Override Study Committee: warping the facts

Brookline’s Override Study Committee appointed in 2013 did themselves no favors with a report filed Thursday, August 14, in the dog-days of summer, when no one might be watching. Their report comes across as wordy, warped and awkward–read in tandem with the much more straightforward report from the Override Study Committee of 2007.

Fuzzy logic: A fuzzy argument from the 2013 committee held that Brookline taxes are unusually heavy. [p. 115] That fiction was concocted by combining medians for incomes with averages for taxes. People who work with statistical data would know such an approach is not valid. Actually, community data as taken from the committee report show the opposite: that is, when compared to community incomes, Brookline taxes are unusually light.

Property tax versus Income, selected Massachusetts cities and towns
Source of data: Brookline Override Study Committee, Final report, August, 2014, pp. 114, 115

Fair comparison: In the chart, a magenta line reflects average taxes per resident, as a percentage of average incomes per resident, for the 19 communities that the Override Study Committee of 2013 cited as a basis of comparison. Communities above the line have relatively high taxes, considering their incomes; those below the line have relatively low taxes.

As compared to community incomes, Brookline’s taxes are well below average. In fact, Brookline is the stingiest–or, if you will, the thriftiest–of all. By percentages instead of amounts, Medford–second from the left–is slightly more thrifty than Brookline. Part of the reason families have been moving to Brookline, other than the reputation of its schools, could be that its taxes have become a fairly good bargain.

– Craig Bolon, Brookline, MA, August 24, 2014


Note: No one, at least any time recently, has tried to relate circumstances in Brookline to those throughout Massachusetts. The recent study committee did not do so. Their so-called “peer” communities were mostly very well-heeled places–not chosen to represent the state.

The town’s history runs to such an approach. As recently as the 1880s, Brookline’s gentry advertised the community–without a trace of modesty–as “the richest town in America.” Who might then have guessed, 130 years later, that Brookline would have a substantial and growing poverty rate?

The following chart presents the same type of picture as the earlier one, but it includes nearly all the 351 Massachusetts cities and towns. Data came from the U.S. Census Bureau and the Massachusetts Department of Revenue for 2011–the latest income data that can be readily extracted from census machinery, with only residential property taxes.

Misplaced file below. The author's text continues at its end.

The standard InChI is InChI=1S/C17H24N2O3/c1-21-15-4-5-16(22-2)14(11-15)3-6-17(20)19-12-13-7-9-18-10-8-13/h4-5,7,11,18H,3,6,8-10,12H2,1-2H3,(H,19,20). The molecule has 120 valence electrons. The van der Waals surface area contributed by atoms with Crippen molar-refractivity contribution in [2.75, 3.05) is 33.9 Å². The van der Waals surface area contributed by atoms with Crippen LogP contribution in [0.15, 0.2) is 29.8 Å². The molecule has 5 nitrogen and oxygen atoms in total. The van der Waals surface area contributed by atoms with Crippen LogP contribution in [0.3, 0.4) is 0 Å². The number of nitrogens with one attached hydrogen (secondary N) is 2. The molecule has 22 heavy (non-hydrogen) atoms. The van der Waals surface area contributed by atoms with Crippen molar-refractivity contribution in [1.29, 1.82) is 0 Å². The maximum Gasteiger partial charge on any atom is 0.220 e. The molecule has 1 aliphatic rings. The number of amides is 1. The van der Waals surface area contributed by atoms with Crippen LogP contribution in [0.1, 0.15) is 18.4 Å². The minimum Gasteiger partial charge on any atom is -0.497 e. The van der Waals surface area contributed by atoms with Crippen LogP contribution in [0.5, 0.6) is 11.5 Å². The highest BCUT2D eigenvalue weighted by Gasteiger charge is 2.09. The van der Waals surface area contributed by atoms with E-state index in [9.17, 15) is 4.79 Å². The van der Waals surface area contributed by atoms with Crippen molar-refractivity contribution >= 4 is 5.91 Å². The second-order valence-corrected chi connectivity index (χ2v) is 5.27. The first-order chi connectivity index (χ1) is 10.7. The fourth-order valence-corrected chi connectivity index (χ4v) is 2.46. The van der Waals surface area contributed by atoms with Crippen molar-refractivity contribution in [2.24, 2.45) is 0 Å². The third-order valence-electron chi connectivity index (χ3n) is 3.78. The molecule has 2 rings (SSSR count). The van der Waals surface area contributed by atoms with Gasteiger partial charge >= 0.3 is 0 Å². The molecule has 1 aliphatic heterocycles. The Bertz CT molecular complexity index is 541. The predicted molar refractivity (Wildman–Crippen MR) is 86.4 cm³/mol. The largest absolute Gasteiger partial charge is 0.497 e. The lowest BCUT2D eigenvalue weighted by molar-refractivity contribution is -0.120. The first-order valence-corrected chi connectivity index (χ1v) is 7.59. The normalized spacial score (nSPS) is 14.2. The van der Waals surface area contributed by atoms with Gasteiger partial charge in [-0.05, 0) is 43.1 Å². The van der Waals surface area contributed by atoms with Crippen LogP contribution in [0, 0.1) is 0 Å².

Property tax versus Income, Massachusetts cities and towns

Excluded from this chart were 21 vacation destinations–mostly Cape Cod and the Islands–totaling less than two percent of the population. Property tax versus income comparisons there are badly distorted by absentee owners of luxury houses. Their property taxes are tabulated with those communities, while most of the luxury-owner incomes are not.

This chart shows a concentration of communities near the state’s average income per resident of around $35,000. Of the state’s many moderate-income communities, only Framingham and Medford somehow landed on the committee “peer” list and thus on the earlier chart, while this chart shows nearly all those communities.

The magenta line on the statewide chart is the statistical trend from an unconstrained, unweighted linear regression. The slope is about 0.058 and the source intercept about $9,400. On average, this means that the state’s communities, aside from vacation spots, were collecting in residential property taxes about 6 percent of resident incomes over about $9,000 per person.

As also found in the chart with only so-called “peer” communities, Brookline sat on the low-tax fringe in the statewide comparison. Its residential property taxes were substantially less than typical for the town’s income levels. Cambridge, with its portfolio of high-tech industries, achieved much lower residential property taxes for its income levels. Among the communities with middle and upper average incomes, statewide, Brookline had the second lowest residential tax burdens relative to incomes.

One thought on “Override Study Committee: warping the facts

  1. Ulrich Mok

    This analysis is beside the point and incomplete. The usage of median income has value if you are dealing with rather skewed distributions. As an example: in a small population town a small number of high income residents can significantly change the town’s average income. This is due to the huge income gap in modern America. The distribution of property taxes is much more narrow. Also it should be noted that this analysis should be limited to home owners. In any case – there is more to the story and it is unjustified to dismiss the reports finding citing an overly simplified model.


    Editor’s note: The committee might never have compared taxes and incomes across communities. When they ignored such a basic element, what can be trusted from the rest of their work?

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